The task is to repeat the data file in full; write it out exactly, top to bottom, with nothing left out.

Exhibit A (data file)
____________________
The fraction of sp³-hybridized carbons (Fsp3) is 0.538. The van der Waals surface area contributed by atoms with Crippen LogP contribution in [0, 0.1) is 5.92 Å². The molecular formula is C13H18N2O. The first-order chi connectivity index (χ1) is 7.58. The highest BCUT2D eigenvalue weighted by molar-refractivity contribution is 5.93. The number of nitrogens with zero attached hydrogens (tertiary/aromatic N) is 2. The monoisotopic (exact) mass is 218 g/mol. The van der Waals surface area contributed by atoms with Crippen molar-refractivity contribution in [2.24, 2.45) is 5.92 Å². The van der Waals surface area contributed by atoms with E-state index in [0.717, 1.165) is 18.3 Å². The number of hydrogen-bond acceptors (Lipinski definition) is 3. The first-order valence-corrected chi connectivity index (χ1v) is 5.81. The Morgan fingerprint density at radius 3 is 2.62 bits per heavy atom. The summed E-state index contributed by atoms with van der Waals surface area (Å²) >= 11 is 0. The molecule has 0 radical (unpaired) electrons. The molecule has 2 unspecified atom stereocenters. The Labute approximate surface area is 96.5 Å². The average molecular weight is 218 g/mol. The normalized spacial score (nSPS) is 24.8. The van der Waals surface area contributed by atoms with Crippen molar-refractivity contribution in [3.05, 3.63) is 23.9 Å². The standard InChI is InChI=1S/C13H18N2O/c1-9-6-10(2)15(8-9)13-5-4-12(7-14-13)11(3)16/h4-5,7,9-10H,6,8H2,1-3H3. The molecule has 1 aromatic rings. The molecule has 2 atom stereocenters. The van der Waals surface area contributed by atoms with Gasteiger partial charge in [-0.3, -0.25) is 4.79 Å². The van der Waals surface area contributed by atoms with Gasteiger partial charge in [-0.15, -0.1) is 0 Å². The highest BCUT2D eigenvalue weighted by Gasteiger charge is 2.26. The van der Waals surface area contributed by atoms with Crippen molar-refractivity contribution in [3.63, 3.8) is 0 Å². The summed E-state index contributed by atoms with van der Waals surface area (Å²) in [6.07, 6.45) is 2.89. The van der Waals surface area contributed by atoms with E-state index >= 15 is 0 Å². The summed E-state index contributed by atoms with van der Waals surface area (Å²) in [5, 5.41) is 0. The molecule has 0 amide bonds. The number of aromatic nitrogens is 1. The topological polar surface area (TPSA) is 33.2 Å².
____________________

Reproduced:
The fraction of sp³-hybridized carbons (Fsp3) is 0.538. The van der Waals surface area contributed by atoms with Crippen LogP contribution in [0, 0.1) is 5.92 Å². The molecular formula is C13H18N2O. The first-order chi connectivity index (χ1) is 7.58. The highest BCUT2D eigenvalue weighted by molar-refractivity contribution is 5.93. The number of nitrogens with zero attached hydrogens (tertiary/aromatic N) is 2. The monoisotopic (exact) mass is 218 g/mol. The van der Waals surface area contributed by atoms with Crippen molar-refractivity contribution in [2.24, 2.45) is 5.92 Å². The van der Waals surface area contributed by atoms with E-state index in [0.717, 1.165) is 18.3 Å². The number of hydrogen-bond acceptors (Lipinski definition) is 3. The first-order valence-corrected chi connectivity index (χ1v) is 5.81. The Morgan fingerprint density at radius 3 is 2.62 bits per heavy atom. The summed E-state index contributed by atoms with van der Waals surface area (Å²) >= 11 is 0. The molecule has 0 radical (unpaired) electrons. The molecule has 2 unspecified atom stereocenters. The Labute approximate surface area is 96.5 Å². The average molecular weight is 218 g/mol. The normalized spacial score (nSPS) is 24.8. The van der Waals surface area contributed by atoms with Crippen molar-refractivity contribution in [3.05, 3.63) is 23.9 Å². The standard InChI is InChI=1S/C13H18N2O/c1-9-6-10(2)15(8-9)13-5-4-12(7-14-13)11(3)16/h4-5,7,9-10H,6,8H2,1-3H3. The molecule has 1 aromatic rings. The molecule has 2 atom stereocenters. The van der Waals surface area contributed by atoms with Gasteiger partial charge in [-0.3, -0.25) is 4.79 Å². The van der Waals surface area contributed by atoms with Gasteiger partial charge in [-0.15, -0.1) is 0 Å². The highest BCUT2D eigenvalue weighted by Gasteiger charge is 2.26. The van der Waals surface area contributed by atoms with Crippen molar-refractivity contribution in [3.63, 3.8) is 0 Å². The summed E-state index contributed by atoms with van der Waals surface area (Å²) in [6.07, 6.45) is 2.89. The van der Waals surface area contributed by atoms with E-state index >= 15 is 0 Å². The summed E-state index contributed by atoms with van der Waals surface area (Å²) in [5, 5.41) is 0. The molecule has 0 amide bonds. The number of aromatic nitrogens is 1. The topological polar surface area (TPSA) is 33.2 Å².